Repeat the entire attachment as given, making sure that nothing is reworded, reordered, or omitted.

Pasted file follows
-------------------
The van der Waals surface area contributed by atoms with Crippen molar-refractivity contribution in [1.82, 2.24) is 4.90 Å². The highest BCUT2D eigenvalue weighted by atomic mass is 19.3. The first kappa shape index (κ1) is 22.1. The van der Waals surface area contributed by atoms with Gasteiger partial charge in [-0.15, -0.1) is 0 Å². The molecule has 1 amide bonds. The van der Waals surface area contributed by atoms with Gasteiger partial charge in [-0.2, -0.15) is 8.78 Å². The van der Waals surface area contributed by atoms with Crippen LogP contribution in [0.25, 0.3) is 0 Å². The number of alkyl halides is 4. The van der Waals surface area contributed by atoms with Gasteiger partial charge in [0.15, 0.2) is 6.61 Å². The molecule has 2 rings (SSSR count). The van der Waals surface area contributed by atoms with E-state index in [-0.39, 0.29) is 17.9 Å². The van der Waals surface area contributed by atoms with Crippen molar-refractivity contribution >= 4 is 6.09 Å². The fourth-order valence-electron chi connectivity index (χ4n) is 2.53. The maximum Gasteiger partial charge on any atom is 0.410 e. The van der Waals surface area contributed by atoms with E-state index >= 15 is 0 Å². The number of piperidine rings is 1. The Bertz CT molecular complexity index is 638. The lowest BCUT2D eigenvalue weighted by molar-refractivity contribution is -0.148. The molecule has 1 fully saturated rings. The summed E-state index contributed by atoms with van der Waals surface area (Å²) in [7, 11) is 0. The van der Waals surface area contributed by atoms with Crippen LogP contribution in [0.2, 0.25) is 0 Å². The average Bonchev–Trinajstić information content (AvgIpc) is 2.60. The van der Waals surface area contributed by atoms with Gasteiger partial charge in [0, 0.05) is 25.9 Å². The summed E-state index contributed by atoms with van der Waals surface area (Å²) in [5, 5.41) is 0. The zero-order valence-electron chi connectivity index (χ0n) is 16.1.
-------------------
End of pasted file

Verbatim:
The van der Waals surface area contributed by atoms with Crippen molar-refractivity contribution in [1.82, 2.24) is 4.90 Å². The highest BCUT2D eigenvalue weighted by atomic mass is 19.3. The first kappa shape index (κ1) is 22.1. The van der Waals surface area contributed by atoms with Gasteiger partial charge in [-0.15, -0.1) is 0 Å². The molecule has 1 amide bonds. The van der Waals surface area contributed by atoms with Gasteiger partial charge in [-0.2, -0.15) is 8.78 Å². The van der Waals surface area contributed by atoms with Crippen LogP contribution in [0.25, 0.3) is 0 Å². The number of alkyl halides is 4. The van der Waals surface area contributed by atoms with Gasteiger partial charge in [0.15, 0.2) is 6.61 Å². The molecule has 2 rings (SSSR count). The van der Waals surface area contributed by atoms with E-state index in [-0.39, 0.29) is 17.9 Å². The van der Waals surface area contributed by atoms with Crippen molar-refractivity contribution >= 4 is 6.09 Å². The fourth-order valence-electron chi connectivity index (χ4n) is 2.53. The maximum Gasteiger partial charge on any atom is 0.410 e. The van der Waals surface area contributed by atoms with E-state index >= 15 is 0 Å². The number of piperidine rings is 1. The Bertz CT molecular complexity index is 638. The lowest BCUT2D eigenvalue weighted by molar-refractivity contribution is -0.148. The molecule has 1 fully saturated rings. The summed E-state index contributed by atoms with van der Waals surface area (Å²) in [7, 11) is 0. The van der Waals surface area contributed by atoms with Crippen LogP contribution in [0.2, 0.25) is 0 Å². The average Bonchev–Trinajstić information content (AvgIpc) is 2.60. The van der Waals surface area contributed by atoms with Gasteiger partial charge in [0, 0.05) is 25.9 Å². The summed E-state index contributed by atoms with van der Waals surface area (Å²) in [5, 5.41) is 0. The zero-order valence-electron chi connectivity index (χ0n) is 16.1.